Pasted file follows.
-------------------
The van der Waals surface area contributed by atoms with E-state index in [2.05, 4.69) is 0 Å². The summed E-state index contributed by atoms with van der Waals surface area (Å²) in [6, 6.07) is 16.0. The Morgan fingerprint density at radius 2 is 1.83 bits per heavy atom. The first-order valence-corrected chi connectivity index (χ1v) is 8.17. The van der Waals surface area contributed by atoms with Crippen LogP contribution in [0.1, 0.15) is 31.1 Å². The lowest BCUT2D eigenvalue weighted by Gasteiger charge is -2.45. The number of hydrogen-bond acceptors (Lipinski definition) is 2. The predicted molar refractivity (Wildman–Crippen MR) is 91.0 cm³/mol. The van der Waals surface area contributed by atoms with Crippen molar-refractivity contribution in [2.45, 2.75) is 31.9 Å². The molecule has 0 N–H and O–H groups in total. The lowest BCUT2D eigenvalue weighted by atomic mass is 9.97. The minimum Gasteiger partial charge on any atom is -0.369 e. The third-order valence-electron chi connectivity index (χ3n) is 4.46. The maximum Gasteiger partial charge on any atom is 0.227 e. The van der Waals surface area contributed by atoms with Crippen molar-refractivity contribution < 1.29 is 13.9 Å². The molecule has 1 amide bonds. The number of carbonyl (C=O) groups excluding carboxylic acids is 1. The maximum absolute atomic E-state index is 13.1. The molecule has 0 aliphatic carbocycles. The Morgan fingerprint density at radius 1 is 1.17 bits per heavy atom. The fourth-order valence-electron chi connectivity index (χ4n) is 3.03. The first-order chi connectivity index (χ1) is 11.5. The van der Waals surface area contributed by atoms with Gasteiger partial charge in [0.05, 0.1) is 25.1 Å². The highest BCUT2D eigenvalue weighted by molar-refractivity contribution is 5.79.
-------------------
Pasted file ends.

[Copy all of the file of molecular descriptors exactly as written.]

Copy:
The van der Waals surface area contributed by atoms with E-state index in [2.05, 4.69) is 0 Å². The summed E-state index contributed by atoms with van der Waals surface area (Å²) in [6, 6.07) is 16.0. The Morgan fingerprint density at radius 2 is 1.83 bits per heavy atom. The first-order valence-corrected chi connectivity index (χ1v) is 8.17. The van der Waals surface area contributed by atoms with Crippen LogP contribution in [0.1, 0.15) is 31.1 Å². The lowest BCUT2D eigenvalue weighted by Gasteiger charge is -2.45. The number of hydrogen-bond acceptors (Lipinski definition) is 2. The predicted molar refractivity (Wildman–Crippen MR) is 91.0 cm³/mol. The van der Waals surface area contributed by atoms with Crippen molar-refractivity contribution in [2.45, 2.75) is 31.9 Å². The molecule has 0 N–H and O–H groups in total. The lowest BCUT2D eigenvalue weighted by atomic mass is 9.97. The minimum Gasteiger partial charge on any atom is -0.369 e. The third-order valence-electron chi connectivity index (χ3n) is 4.46. The maximum Gasteiger partial charge on any atom is 0.227 e. The van der Waals surface area contributed by atoms with Crippen molar-refractivity contribution < 1.29 is 13.9 Å². The molecule has 1 amide bonds. The number of carbonyl (C=O) groups excluding carboxylic acids is 1. The maximum absolute atomic E-state index is 13.1. The molecule has 0 aliphatic carbocycles. The Morgan fingerprint density at radius 1 is 1.17 bits per heavy atom. The fourth-order valence-electron chi connectivity index (χ4n) is 3.03. The first-order chi connectivity index (χ1) is 11.5. The van der Waals surface area contributed by atoms with Gasteiger partial charge in [0.05, 0.1) is 25.1 Å². The highest BCUT2D eigenvalue weighted by molar-refractivity contribution is 5.79.